Every Wednesday, we delve into the latest fintech updates from across the UK. This week brings updates from Moneyhub, Innovate Finance, Veriff and Ensono.
UK fintech funding falls
UK fintech funding has dropped in the first half of 2023, as the total cash raised by UK fintech firms reached $2.9billion in the first six months – a 37 per cent decrease compared to the latter half of 2022, industry body Innovate Finance has revealed.
The fall in investment follows a global trend: fintech funding saw 2,500 deals worth $31.7billion in H2 2022 but only 1,714 deals worth £27.3billion in H1 2023.
Steven Mooney, CEO of FundMyPitch, commented: “Funding for SMEs is absolutely vital if the nation wishes to reach economic stability and future growth, especially in sectors such as the fintech sector that drives innovation and attracts international investment.
“The UK has always been seen as an international financial hub and retaining this position will only be possible if funding into the SMEs that support its developments is provided. The lack of financial backing will hold back small and medium-sized businesses that offer huge potential.”
Moneyhub joins forces with Voyant
Moneyhub, the open finance data platform, has partnered with wealth management solution provider Voyant, to give advisers using Voyant’s platform real-time access to a more “complete picture” of the clients’ financial world.
The solution will support advisers with Consumer Duty requirements and improve their ability to help clients identify and monitor progress against their goals, demonstrating positive client outcomes – one of the key challenges of Consumer Duty.
Kim Jenkins, managing director of Moneyhub, API said: “A complete picture of a client’s financial information is vital for advisers to give personalised and effective advice. We’re excited to be working with Voyant to roll out our open banking and open finance connections to help improve efficiency, meet regulatory obligations and drive better consumer outcomes in the adviser space.”
Cloud computing misunderstanding could cost UK SMEs
A lack of understanding of cloud computing and its benefits could put some UK-based small and medium-sized businesses in danger of falling behind the competition, according to cloud phone system provider TelephoneSystems.Cloud.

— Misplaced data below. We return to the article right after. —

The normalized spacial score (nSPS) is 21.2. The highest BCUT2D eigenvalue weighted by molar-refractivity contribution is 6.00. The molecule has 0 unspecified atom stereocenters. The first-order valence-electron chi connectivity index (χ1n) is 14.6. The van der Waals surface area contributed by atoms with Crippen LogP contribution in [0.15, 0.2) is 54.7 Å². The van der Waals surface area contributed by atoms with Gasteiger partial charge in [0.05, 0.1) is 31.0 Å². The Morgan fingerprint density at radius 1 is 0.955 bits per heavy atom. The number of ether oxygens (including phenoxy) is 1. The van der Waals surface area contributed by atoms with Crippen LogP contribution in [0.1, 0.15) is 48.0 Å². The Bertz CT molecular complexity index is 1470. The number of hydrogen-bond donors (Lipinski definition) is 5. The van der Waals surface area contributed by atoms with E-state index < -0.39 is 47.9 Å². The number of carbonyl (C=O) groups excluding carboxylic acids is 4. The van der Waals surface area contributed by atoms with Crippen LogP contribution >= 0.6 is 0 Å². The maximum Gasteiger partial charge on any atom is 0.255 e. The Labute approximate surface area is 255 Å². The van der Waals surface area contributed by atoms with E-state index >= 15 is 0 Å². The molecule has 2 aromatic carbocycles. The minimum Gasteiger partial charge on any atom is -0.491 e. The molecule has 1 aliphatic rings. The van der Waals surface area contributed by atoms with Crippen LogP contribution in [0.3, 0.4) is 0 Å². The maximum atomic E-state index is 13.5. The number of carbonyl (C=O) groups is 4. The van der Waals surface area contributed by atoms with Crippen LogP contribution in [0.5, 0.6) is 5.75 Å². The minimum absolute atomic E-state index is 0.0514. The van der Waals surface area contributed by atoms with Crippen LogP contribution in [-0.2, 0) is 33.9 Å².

The firm also revealed that 48 per cent of UK SMEs still need to implement a technology investment strategy.
Juliet Moran, technical director at TelephoneSystems.Cloud, discussed the firm’s findings: “Many SME Business owners remain sceptical of new technology. Although moving to the cloud offers businesses a more affordable and sustainable alternative to hosting onsite, some business leaders feel compelled to stick to what they know: on-site filing cabinets and inefficient, expensive, and energy-consuming servers.
“Cloud technology can cut costs and offer flexibility and efficiency in a hybrid working world, which is vital for employers, employees, as well as customers.”
Veriff achieves certification from UK government
Global identity verification provider Veriff has achieved certification against the UK government’s Digital Identity and Attributes Trust Framework (UKDIATF). This certification enables Veriff customers to verify the identities of UK-based users more confidently while complying with UK government-approved rules.
Introduced last year, UKDIATF provides guidance and requirements for identity and authentication service providers to ensure that they meet certain technical and security standards, as well as principles for protecting users’ privacy and data.
Indrek Heinloo, COO of Veriff, said: “This certification gives our global customers additional assurance that our internal processes meet generally accepted best practices. Even though UKDIATF is specifically designed for the UK market, certification requirements such as data privacy, risk management, and others – are in line with global industry standards.”
Human interaction still preference in the UK
Technology adviser Ensono has revealed that human agents remain crucial to modern insurance; as 56 per cent of UK insurance consumers said they would prefer to speak to someone on the phone about insurance services over any other medium.
However, Ensono revealed it expects change to occur soon after it found that UK insurers expect to increase tech investment by 35 per cent over the next two years, on average.
The most popular methods of communication were found to be:
- Speaking to a person on the phone (56 per cent)
- Email (41 per cent)
- Speaking with a person online (34 per cent)
- Mobile app (27 per cent)
- Self-service customer website (20 per cent)
- Chatbot (10 per cent)